Many of us lease cars already so it’s a familiar concept.

No doubt someone will come on here and complain that he can’t drive from Sydney to Darwin on a single charge but for many people 145km is far more than needed per day. Even 100km is fine, not many places in Oz get as cold as Europe on a regular basis.

The battery is rated at 22kwh capacity. So at 25c per kwh that 145kms will cost you the princely sum of $5.50. If your normal car takes you 500km in the city then the equivalent in the Zoe would be $19.

If you are on a TOU tariff and recharge at off peak rates then your ‘tank of petrol’ will only cost you less than $8. Pretty sweet.

Commenter Biff Location Randwick Date and time March 09, 2012, 12:06PM

So the Ozzie government won’t provide subsidies to encourage the change to electric cars but keeps handing over billions of tax payer dollars to the old dinosaurs GM and Ford to keep them on life support and in their state of terminal decline.

Wouldn’t it make sense to encourage Renault to manufacture in Australia and let the dinosaurs become extinct?

Commenter Luqi Location Beijing Date and time March 09, 2012, 12:07PM

Touche. Just what I wanted to say. I am fed-up with governments (all over the globe) handing out money to companies so they can pay dividends to investors while people struggling are providing the funds.

Commenter ab Location Date and time March 09, 2012, 3:10PM

You know, this would have been a perfect opportunity to stimulate an Australian EV car manufacturing industry that’s actually owned by Australians, not foreigners!

You guys better do something soon before the accountants of Australian corps, outsource all your jobs, or close past Australian owned companies down that can not compete with much cheaper, OS labour.

Pray that you don’t end up like the UK. Learn from the great mistakes, of others.

Commenter Manfred Radius Location Hong Kong Date and time March 10, 2012, 10:32PM

$100 per month for the batteries? I don’t use that much fuel in a month, so there’s no point in me getting one. I’m still waiting for electric cars to become relevant.

Commenter HZ Location Date and time March 09, 2012, 12:09PM

Don’t forget that it takes 9 hours on 240v power to recharge. That’s approx 21kWh of power which at current electricity rates is

$5. Assume the average driver drives 30km per day, that’s a recharge every 3 days or $50 per month in electricity bills. Added to the $100 battery hire.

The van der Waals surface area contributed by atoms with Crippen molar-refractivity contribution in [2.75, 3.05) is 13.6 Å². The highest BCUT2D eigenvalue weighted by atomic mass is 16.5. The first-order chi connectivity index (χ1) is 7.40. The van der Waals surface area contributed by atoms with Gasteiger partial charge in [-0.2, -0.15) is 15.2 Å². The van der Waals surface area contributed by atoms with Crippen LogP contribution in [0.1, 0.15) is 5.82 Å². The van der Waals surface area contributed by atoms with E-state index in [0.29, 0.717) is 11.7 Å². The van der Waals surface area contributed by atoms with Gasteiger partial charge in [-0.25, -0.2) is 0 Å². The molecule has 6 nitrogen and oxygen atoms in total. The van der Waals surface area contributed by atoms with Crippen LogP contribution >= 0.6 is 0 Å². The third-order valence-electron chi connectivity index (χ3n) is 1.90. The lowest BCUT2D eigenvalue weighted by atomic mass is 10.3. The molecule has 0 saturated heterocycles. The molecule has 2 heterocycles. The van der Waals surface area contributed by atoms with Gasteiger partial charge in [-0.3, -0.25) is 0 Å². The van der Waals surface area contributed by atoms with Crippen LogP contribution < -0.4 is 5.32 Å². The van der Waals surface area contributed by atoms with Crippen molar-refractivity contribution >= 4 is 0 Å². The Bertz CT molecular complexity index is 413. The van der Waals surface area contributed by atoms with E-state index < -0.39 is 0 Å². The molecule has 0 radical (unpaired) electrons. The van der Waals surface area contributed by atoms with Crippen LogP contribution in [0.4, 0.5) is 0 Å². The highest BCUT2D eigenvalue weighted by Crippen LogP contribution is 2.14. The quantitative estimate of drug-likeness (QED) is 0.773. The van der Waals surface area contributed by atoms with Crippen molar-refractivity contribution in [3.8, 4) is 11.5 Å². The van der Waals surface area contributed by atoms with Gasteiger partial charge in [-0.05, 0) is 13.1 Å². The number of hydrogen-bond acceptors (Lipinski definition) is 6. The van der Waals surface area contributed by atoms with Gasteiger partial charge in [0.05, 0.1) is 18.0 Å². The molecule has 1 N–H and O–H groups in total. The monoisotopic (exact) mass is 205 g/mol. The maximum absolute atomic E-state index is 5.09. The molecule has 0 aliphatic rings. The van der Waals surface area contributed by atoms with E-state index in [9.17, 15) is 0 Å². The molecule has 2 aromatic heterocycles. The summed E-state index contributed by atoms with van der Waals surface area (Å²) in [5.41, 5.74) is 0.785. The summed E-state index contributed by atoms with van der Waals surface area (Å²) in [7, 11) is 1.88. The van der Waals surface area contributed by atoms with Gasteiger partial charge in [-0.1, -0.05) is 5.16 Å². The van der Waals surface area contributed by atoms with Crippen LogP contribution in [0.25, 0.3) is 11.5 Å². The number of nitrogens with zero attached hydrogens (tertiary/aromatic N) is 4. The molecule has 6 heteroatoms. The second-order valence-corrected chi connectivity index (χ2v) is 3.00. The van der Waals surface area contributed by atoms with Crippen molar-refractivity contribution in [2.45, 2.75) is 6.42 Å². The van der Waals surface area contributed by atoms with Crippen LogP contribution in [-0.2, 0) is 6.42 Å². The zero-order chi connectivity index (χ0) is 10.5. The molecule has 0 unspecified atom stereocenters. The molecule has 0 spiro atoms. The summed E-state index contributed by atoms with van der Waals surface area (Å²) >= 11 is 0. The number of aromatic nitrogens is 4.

So total of $150 per month to run the car.

For petrol we’re looking at say 10L/100km that’s 90L of petrol per month, at $1.40/L that’s $126 per month.

Commenter solgar Location Date and time March 09, 2012, 5:03PM

I think that analysis misses the point. The cost of the battery lease is part of the capital cost of the car — purchase price; not the cost of running it — consumable cost.

I suspect the reasons that the battery is leased is to remove a concern about the vehicles from the table — what if my battery stops working after 5 years? If is is leased and exchanged after three that seems to deal with that problem.

The $50per month electricity cost compared to $126 per month for fuel is the right comparison.

I would argue the relevance of electric cars goes beyond the wallet. If we want personal mobility we need to reduce the harm we do to the environment in enjoying that freedom.


Commenter AWM Location Melbourne Date and time March 12, 2012, 9:18AM

Lets see Gillard introduce these same incentives if she’s serious about a Clean Green future instead of a Carbon Tax.

Renault could crack the electric car market wide open with this car, $20K (with incentives) + $100/month for battery lease. Not bad, just need somewhere to plug it in.

Commenter Gazza Location Date and time March 09, 2012, 12:10PM

I recon most Aussie’s other than the Politicians think this way. Maybe they should stop for a second realise that we cannot keep paying for their mess and give us what we want. Green cars incentivsed by clever policy, stop sending our money to the oil rich countries and keep Australia green in a way that is affordable to most and the Electricity companies find a way to make a little more money instead of slugging us all the time.

Commenter Agreed Location Melbourne Date and time March 09, 2012, 3:32PM

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Renault Zoe Electric Cars
Renault Zoe Electric Cars